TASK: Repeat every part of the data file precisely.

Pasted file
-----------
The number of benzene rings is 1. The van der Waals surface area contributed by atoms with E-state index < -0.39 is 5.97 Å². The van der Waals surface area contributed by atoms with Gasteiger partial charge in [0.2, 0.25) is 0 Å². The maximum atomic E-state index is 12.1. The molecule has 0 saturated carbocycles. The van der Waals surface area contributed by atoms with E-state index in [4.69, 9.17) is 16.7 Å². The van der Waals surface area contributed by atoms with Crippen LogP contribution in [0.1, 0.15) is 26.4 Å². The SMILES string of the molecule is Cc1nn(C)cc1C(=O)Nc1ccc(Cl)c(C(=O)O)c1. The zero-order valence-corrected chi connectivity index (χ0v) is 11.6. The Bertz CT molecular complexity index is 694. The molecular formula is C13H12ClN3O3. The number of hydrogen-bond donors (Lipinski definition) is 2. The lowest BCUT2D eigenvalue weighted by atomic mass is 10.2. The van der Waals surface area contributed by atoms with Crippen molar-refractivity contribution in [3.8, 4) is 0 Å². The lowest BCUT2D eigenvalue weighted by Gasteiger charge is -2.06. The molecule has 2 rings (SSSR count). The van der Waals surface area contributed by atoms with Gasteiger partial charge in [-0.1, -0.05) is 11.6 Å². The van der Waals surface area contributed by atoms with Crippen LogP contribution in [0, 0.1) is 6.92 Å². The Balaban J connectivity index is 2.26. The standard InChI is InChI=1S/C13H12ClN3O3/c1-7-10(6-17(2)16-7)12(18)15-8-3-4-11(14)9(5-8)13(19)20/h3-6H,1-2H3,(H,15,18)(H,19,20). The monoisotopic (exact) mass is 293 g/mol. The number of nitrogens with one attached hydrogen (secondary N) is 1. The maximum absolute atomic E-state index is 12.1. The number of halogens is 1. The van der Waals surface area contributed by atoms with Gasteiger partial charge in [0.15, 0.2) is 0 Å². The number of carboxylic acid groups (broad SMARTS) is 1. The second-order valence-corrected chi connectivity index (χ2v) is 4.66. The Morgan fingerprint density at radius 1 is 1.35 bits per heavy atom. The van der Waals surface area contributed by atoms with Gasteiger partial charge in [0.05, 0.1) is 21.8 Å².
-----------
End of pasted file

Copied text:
The number of benzene rings is 1. The van der Waals surface area contributed by atoms with E-state index < -0.39 is 5.97 Å². The van der Waals surface area contributed by atoms with Gasteiger partial charge in [0.2, 0.25) is 0 Å². The maximum atomic E-state index is 12.1. The molecule has 0 saturated carbocycles. The van der Waals surface area contributed by atoms with E-state index in [4.69, 9.17) is 16.7 Å². The van der Waals surface area contributed by atoms with Crippen LogP contribution in [0.1, 0.15) is 26.4 Å². The SMILES string of the molecule is Cc1nn(C)cc1C(=O)Nc1ccc(Cl)c(C(=O)O)c1. The zero-order valence-corrected chi connectivity index (χ0v) is 11.6. The Bertz CT molecular complexity index is 694. The molecular formula is C13H12ClN3O3. The number of hydrogen-bond donors (Lipinski definition) is 2. The lowest BCUT2D eigenvalue weighted by atomic mass is 10.2. The van der Waals surface area contributed by atoms with Crippen molar-refractivity contribution in [3.8, 4) is 0 Å². The lowest BCUT2D eigenvalue weighted by Gasteiger charge is -2.06. The molecule has 2 rings (SSSR count). The van der Waals surface area contributed by atoms with Gasteiger partial charge in [-0.1, -0.05) is 11.6 Å². The van der Waals surface area contributed by atoms with Crippen LogP contribution in [0, 0.1) is 6.92 Å². The Balaban J connectivity index is 2.26. The standard InChI is InChI=1S/C13H12ClN3O3/c1-7-10(6-17(2)16-7)12(18)15-8-3-4-11(14)9(5-8)13(19)20/h3-6H,1-2H3,(H,15,18)(H,19,20). The monoisotopic (exact) mass is 293 g/mol. The number of nitrogens with one attached hydrogen (secondary N) is 1. The maximum absolute atomic E-state index is 12.1. The number of halogens is 1. The van der Waals surface area contributed by atoms with Gasteiger partial charge in [0.15, 0.2) is 0 Å². The number of carboxylic acid groups (broad SMARTS) is 1. The second-order valence-corrected chi connectivity index (χ2v) is 4.66. The Morgan fingerprint density at radius 1 is 1.35 bits per heavy atom. The van der Waals surface area contributed by atoms with Gasteiger partial charge in [0.05, 0.1) is 21.8 Å².